Norwegian Language Blog

Christmas in Norway Posted by on Dec 24, 2021 in Holidays

(Photo by Jona02 from Pixabay; no copyright.)

Hurra, det er jul! (Hooray, it’s Christmas!) For billions of people, that means glede (joy) and spending time with familien (the family). But what is special about the høytid (feast, literally ’high time’) in Norway?

Jul [yool] is a very old tradition in Norge – in fact, even the Vikings had a party this time of year! They called it jól [yohl], and it was a celebration of vintersolverv (winter solstice): From now on, the days would get longer. After the Viking Age, the ancient jul was replaced by a kristen fest (Christian festival) celebrating the birth of Jesus.1In 2021, of course, many people celebrate Christmas without being religious. But the name stuck! 🙂

Nisser also survive from ancient times. The little ”hobgoblins” with røde luer (red caps) are a part of Christmas decorations everywhere in Norway! In fact, some people in rural areas put our grøt (porridge) for the local nisse to eat… Julenissen, the Norwegian version of Santa Claus, is like a big version of a nisse. When bringing his sekk (sack) of gaver (presents), he’ll say in Norwegian: ”Ho, ho, er det noen snille barn her?” (Ho, ho, are there any kind children here?)

Most of the presents, however, are placed under juletreet (below the Xmas tree) on julaften – Dec. 24th. This is the big day of jula (the Xmas), where people eat julemiddag (Xmas dinner) and unwrap their gifts to hverandre (each other) in the evening. In the long ventetid (waiting time) earlier in the day, many families watch tradisjonsrike (”tradition-rich”) shows such as Reisen til julestjernen (The Journey to the Christmas Star) and Tre nøtter til Askepott (Three Nuts for Cinderella). And you won’t believe how many Norwegians associate jul with Disney cartoons! 🙂

Most families have a traditional main dish for the evening – either ribbe (pork ribs), pinnekjøtt (mutton) or lutefisk (cod). Recently, some Norwegians also started eating kalkun [kalKOON] (turkey) for Christmas. After the dinner, a few families går rundt juletreet (walk around the Xmas tree) and sing julesanger (Xmas carols) before opening the gifts. A speciality in Western Norway is celebrating jul around a furu (pine), but most families have a nicely decorated gran (spruce) as their juletre.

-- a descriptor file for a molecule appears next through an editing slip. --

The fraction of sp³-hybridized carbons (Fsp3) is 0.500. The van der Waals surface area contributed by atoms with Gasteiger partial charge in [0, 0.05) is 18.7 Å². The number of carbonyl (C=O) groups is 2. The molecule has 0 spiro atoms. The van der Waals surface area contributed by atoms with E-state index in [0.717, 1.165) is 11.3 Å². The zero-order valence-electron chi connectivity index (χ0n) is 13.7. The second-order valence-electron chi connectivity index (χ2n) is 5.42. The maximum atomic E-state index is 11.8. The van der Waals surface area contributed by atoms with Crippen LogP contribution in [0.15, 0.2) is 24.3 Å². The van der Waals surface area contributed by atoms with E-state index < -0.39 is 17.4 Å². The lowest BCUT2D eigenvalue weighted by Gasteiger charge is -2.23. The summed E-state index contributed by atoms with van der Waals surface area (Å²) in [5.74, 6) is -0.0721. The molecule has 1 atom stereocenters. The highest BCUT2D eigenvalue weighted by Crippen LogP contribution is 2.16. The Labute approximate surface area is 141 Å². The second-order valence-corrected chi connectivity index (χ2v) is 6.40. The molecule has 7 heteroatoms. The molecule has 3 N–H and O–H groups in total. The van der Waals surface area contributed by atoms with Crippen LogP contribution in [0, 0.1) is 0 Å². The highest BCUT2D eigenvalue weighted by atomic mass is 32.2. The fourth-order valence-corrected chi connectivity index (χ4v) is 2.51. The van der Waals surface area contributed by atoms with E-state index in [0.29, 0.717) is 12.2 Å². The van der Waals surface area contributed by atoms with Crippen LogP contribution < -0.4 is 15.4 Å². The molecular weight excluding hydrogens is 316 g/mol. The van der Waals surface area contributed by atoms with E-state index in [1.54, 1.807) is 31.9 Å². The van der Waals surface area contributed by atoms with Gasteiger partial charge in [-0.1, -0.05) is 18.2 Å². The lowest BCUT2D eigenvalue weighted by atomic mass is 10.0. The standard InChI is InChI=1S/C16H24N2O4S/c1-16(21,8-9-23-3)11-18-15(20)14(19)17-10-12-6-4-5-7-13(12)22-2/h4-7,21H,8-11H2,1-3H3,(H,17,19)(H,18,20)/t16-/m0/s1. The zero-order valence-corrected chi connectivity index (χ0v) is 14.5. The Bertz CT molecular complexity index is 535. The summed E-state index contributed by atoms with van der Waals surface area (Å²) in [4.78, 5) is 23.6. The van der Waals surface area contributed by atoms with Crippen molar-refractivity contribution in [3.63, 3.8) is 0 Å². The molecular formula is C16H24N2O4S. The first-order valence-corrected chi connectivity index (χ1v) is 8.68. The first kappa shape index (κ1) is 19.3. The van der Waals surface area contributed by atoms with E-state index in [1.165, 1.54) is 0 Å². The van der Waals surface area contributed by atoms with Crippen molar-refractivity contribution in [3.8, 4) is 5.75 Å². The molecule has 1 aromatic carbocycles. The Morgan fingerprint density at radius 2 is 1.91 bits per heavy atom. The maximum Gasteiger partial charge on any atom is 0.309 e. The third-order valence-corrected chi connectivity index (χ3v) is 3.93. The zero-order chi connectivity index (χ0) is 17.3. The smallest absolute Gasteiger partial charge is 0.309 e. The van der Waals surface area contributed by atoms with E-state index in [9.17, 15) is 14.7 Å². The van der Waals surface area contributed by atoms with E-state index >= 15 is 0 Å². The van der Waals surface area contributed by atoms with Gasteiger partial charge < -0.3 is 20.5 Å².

Måtte alle ønskene dine gå i oppfyllelse! (May all your wishes come true!)

God jul og godt nyttår!

(Merry Christmas and a Happy New Year!)

  • 1
    In 2021, of course, many people celebrate Christmas without being religious.
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About the Author: Bjørn A. Bojesen

I was born in Denmark, but spent large parts of my childhood and study years in Norway. I later returned to Denmark, where I finished my MA in Scandinavian Studies. Having relatives in Sweden as well, I feel very Scandinavian! I enjoy reading and travelling, and sharing stories with you! You’re always welcome to share your thoughts with me and the other readers.


  1. Ember:

    i swear this blog is so cool! it deserved so much more attention and I’m learning a lot too! just what I needed

    • Bjørn A. Bojesen:

      @Ember Hei Ember. Thank you a lot for the comment. 🙂 It’s much appreciated.